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‘The Hunger Games: The Ballad of Songbirds & Snakes’ Is a Promising Prequel (REVIEW)

We have traveled back in time. Taylor Swift’s “1989” is taking over the airwaves, and a new Hunger Games film is in theaters. While the franchise consistently left many fans satisfied, does the new installment live up to the legacy of this series?

The Hunger Games: The Ballad of Songbirds and Snakes takes place 64 years before the original series. Way before Katniss Everdeen (Jennifer Lawrence) and the Coriolanus Snow (Donald Sutherland) we grew up detesting, the tyrannical President of Panem. He was once just an eighteen-year-old who had recently survived a war. Unsurprisingly, he carries a giant chip on his shoulder. 

Tom Blyth as Coriolanus Snow and Rachel Zegler as Lucy Gray Baird in The Hunger Games: The Ballad of Songbirds and Snakes (COURTESY: Lionsgate)

The Snow name once held weight, but now only three family members remain. There’s Coriolanus (Tom Blyth), of course. There’s also his cousin Tigress (Hunter Schafer), the heart of the Snow family, and his grandmother (Fionnula Flanagan), whom they refer to as Grandma’am. This time around, the Snow family risks losing everything by facing eviction from their home. 

Coriolanus, as one of the top-ranking students in his class, has a chance at making things right. He can win the Plinth Prize, which would help his family get back on their feet. He could also afford to attend university, which would further help his family’s standing in society. To accomplish that, however, there’s been a rule change. Before, the best student would win the prize for academic excellence. Now, he must win the Hunger Games as a mentor.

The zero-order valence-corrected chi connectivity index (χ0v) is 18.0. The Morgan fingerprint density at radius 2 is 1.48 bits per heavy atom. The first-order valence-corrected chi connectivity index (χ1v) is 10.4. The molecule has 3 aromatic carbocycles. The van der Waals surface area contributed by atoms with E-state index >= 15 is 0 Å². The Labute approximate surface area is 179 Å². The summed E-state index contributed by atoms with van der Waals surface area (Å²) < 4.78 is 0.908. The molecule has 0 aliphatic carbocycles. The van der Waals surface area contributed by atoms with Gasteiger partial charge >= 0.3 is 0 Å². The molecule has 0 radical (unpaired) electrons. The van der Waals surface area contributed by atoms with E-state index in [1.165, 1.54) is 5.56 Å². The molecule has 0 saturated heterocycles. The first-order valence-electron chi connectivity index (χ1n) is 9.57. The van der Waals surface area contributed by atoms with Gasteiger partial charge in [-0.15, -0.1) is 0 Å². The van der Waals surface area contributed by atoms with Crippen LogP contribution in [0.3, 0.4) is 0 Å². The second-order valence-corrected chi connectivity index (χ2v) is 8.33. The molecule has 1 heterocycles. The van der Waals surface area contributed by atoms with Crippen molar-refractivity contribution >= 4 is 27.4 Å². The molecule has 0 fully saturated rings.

His luck continues to dwindle as he’s assigned Lucy Gray Baird (Rachel Zegler). She’s the female tribute of District 12, one of the more impoverished districts. He feels hopeless at first due to the district’s reputation for producing tributes that are more prey than predator. That all changes when she’s able to turn the odds in her favor as she surprises everyone. She draws attention to herself during the reaping ceremony by singing.

Honor Gillies as Barb Azure, Konstantin Taffet as Clerk Carmine, and Rachel Zegler as Lucy Gray Baird in The Hunger Games: The Ballad of Songbirds and Snakes (COURTESY: Lionsgate)

There’s much to admire about this film as a fan and a casual moviegoer. It quickly whisks you away, back to the world we once knew. It’s explicitly divided into three parts that frequently lag due to the film’s bloated nature. While it may affect the pacing, The Ballad of Songbirds and Snakes quickly picks up with occasional jaw-dropping moments, strong enough to shake up the most restless moviegoer. That being said, the structure of the film ultimately ends up being the ideal choice. It’s preferable to have this final result instead of dividing the book it is based on into multiple films for profit… as was done with The Hobbit prequel trilogy.

While The Ballad of Songbirds and Snakes takes place many years before the previous films, nostalgia meets satisfaction. Francis Lawrence is back. Having directed the final three films of the original franchise–including The Hunger Games: Catching Fire–many knew they could trust this new take on the games. Taking place specifically during the 10th edition of the games, the Capitol is still finding its footing on how to punish the districts through this barbaric statement. It’s the first year they have implemented a host for the games to boost ratings. This time around, it’s another Flickerman, aka Lucky Flickerman, played eccentrically and humorously by Jason Schwartzman. It also became the first year they allowed gifts for the tributes, along with many other details that upped the stakes in Everdeen’s games.